An heirloom tomato is open-pollinated, which means non-hybridized. Since most are self-pollinating, seed saving is very easy. At New Morning Farm, we've been selecting for late-blight resistant Brandywines. We grow 7 different varieties of heirlooms; including 2 reds, 3 yellows, and 2 zebra-striped. This year, we're trying Black Krim to see how it compares to Cherokee Purple (which is delicious but prone to cracking). There are four succession plantings to ensure optimal harvests for a longer period. This is especially important for heirloom tomatoes, because they are more prone to disease.
Harvesting happens twice a week, since heirlooms ripen faster and have a shorter shelf-life than hybridized varieties. The tomatoes are sorted after each harvest and stored at about 50 F degrees.
Heirloom harvest is like a treasure hunt through rows and rows of tall, leafy plants. You search and search under the leaves, hoping to see a hint of color shining through. Some of the tomatoes grow so large, especially the Striped German variety, that you have to carefully maneuver it out with both hands, taking care not to bruise or damage it in any way.
If you aren't sure which tomato to try, read The Great Tomato Hunt in NY Magazine, then come to market and do your own taste test! There are some general flavor guidelines: yellow tomatoes have less acid, and the green zebras are more tangy than the red. Pink tomatoes (the Brandywines) are a soft tomato in texture, as is the Persimmon (lighter yellow) variety, while the Valencia is more firm (darker yellow, closer to orange in color).
Speaking of tomatoes, our super sweet and delicious sungold cherry tomatoes got a great shout-out in the Washington Best Bites blog. One of the writers, Anna Spiegel, said our sungolds were the best thing she'd eaten all week! She bought a pint at our Dupont Market one Sunday, and then:
After a jag of dining out almost every night for two weeks, either socially or for work (and the occasional Chinese takeout in between), I finally had a free Sunday evening, and knew exactly what I wanted to cook: pasta with sungold tomatoes. This is my go-to dish of summer. I can satisfy almost any other craving year-round with a trip to the grocery store (strawberry shortcake in January? Why not?). But this simple pasta dish—a toss of ripe, sweet tomatoes blistered in a hot pan, shaved garlic, basil, and a sprinkle of breadcrumbs for crunch—relies wholly on summer bounty. The organically grown sungolds from New Morning Farm are the best around, and the stand is overflowing with pints of the bright fruits through the season. The only change I make to Mario Batali’s recipe is to add more tomatoes for ample amounts of sauce (and using quality olive oil never hurts).
We love hearing reviews like this because we love what we do and we hope you are all loving it that much too!
In other news, now that it's August, fall planting has begun: kale, cauliflower, broccoli, and more are growing strong in our fields. Soon we'll be seeding spinach and the root crops to take us through the winter. We're thinking a lot about what to put in our new tunnel (construction starting soon!). We are still enjoying this cool weather, but we are all crossing our fingers for rain. The overhead team is getting worn out from irrigating every day, and now, driving around the farm is like cruising through the desert based on how much dust gets kicked up! But it's all good: the cool, dry weather is great for tomatoes, great for lettuce, and great for our hard-working employees!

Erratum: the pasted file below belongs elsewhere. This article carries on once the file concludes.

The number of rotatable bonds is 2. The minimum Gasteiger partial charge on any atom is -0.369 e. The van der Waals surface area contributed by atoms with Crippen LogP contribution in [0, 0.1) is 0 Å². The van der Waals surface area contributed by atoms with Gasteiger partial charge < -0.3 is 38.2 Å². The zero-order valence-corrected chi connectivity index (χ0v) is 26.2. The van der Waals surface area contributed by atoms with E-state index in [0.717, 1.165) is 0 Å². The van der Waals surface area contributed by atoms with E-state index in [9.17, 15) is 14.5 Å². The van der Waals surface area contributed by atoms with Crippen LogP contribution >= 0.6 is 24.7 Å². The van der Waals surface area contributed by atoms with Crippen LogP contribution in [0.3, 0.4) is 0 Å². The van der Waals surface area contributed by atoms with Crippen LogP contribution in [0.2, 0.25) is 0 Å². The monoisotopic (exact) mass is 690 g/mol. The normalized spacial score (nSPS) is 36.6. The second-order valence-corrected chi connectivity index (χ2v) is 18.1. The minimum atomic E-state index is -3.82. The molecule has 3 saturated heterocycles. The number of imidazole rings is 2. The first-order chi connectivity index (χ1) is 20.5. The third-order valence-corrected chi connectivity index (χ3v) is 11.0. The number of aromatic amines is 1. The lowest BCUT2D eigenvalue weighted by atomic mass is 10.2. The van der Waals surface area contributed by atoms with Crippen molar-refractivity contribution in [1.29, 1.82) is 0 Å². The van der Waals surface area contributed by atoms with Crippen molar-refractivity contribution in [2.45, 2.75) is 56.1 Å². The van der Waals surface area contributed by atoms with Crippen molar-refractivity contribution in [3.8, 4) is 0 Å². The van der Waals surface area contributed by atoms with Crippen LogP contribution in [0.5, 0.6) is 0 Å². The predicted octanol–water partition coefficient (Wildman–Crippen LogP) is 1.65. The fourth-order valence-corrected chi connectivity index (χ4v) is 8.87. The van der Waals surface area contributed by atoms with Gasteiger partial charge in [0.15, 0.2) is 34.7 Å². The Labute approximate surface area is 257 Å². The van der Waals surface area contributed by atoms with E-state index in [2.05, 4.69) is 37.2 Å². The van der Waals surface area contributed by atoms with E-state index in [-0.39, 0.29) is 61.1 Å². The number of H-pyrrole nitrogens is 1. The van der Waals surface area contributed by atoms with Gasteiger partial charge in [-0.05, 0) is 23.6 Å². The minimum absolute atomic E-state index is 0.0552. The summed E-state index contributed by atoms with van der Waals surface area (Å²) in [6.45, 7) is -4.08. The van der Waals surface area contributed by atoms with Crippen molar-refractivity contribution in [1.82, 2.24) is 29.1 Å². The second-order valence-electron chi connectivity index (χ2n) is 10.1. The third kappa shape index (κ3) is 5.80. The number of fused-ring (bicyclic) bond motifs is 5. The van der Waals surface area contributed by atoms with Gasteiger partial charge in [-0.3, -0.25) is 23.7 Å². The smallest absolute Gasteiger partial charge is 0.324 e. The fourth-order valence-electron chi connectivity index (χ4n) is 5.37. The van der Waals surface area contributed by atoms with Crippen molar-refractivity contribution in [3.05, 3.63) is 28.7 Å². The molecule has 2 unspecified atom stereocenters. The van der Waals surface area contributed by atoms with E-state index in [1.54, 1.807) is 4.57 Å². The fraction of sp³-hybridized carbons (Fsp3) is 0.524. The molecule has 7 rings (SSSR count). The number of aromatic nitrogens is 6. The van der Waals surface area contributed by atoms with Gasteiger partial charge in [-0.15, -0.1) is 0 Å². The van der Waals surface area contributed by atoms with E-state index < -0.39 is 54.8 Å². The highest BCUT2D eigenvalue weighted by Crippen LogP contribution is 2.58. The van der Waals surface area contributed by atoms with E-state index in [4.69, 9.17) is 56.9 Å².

Saturday market this week will see the first of the free-stone peaches, lots of plums and donut peaches, many varieties of eggplants and peppers, and several types of watermelons! Plus cantaloupes, colorful potatoes, super fresh green beans, lots of lettuce (including some beautiful red leaf!), rainbow chard, and more!
Roasted Heirloom Tomato Soup with Goat Cheese and Basil Cream (adapted from www.cuesa.org)
Serves 8-10 (party time!)
10 lbs heirloom tomatoes (I like to use a variety of heirlooms for a full-bodied taste), seeded and chopped
12 cloves garlic, peeled and crushed
1 very large sweet onion, peeled and cut into eighths
4 cayenne peppers, cut in half and seeded (seeding optional, leave seeds if you like heat)
1/2 cup olive oil
2 tbsp fresh thyme
3 tbsp fresh oregano
2 tbsp fresh summer savory
salt and coarse black pepper to taste
Goat Cheese Basil Cream
4 oz goat cheese, crumbled
1/2 pint heavy cream
1 cup loosely packed basil leaves,
chopped salt and coarse black pepper to taste.
1. Preheat oven to 400 degrees. Place tomatoes, garlic, onion, and peppers in roasting pans and cover with the olive oil. Roast for 1 hour.
2. Remove from oven and let cool.
3. In the meantime prepare the goat cheese basil cream. Place the goat cheese in a food processor with the basil and add the cream until desired consistency. I like mine to be a little on the thick side so it can be spread on olive loaf toast (pairs very well with the soup and cream). Season to taste and clean food processor.
4. After the soup has cooled a little, blend with an immersion blender or in a food processor. Transfer blended soup to a large pot and add herbs. Heat over medium heat and stir occasionally. Let the soup come to a rolling boil then turn off heat.
5. Serve soup in bowls and dollop the cream in the middle. I suggest serving with large croutons, preferably from our olive loaves you can find at Saturday market. Yum!
Olive Loaf Croutons
1 olive loaf, cut into 1/2 in slices
1/4 cup olive oil
salt and black pepper to taste
1. Preheat oven to 400
2. Place bread on a baking sheet and brush with the oil.
3. Place in oven and toast for 4 minutes on each side, checking not to burn.
4. Toss with salt and pepper if needed!
Interested in a controversial heirloom tomato article? The Case Against Heirloom Tomatoes
Awesome Farmers Market Recipe Generator from, of course, Mark Bittman!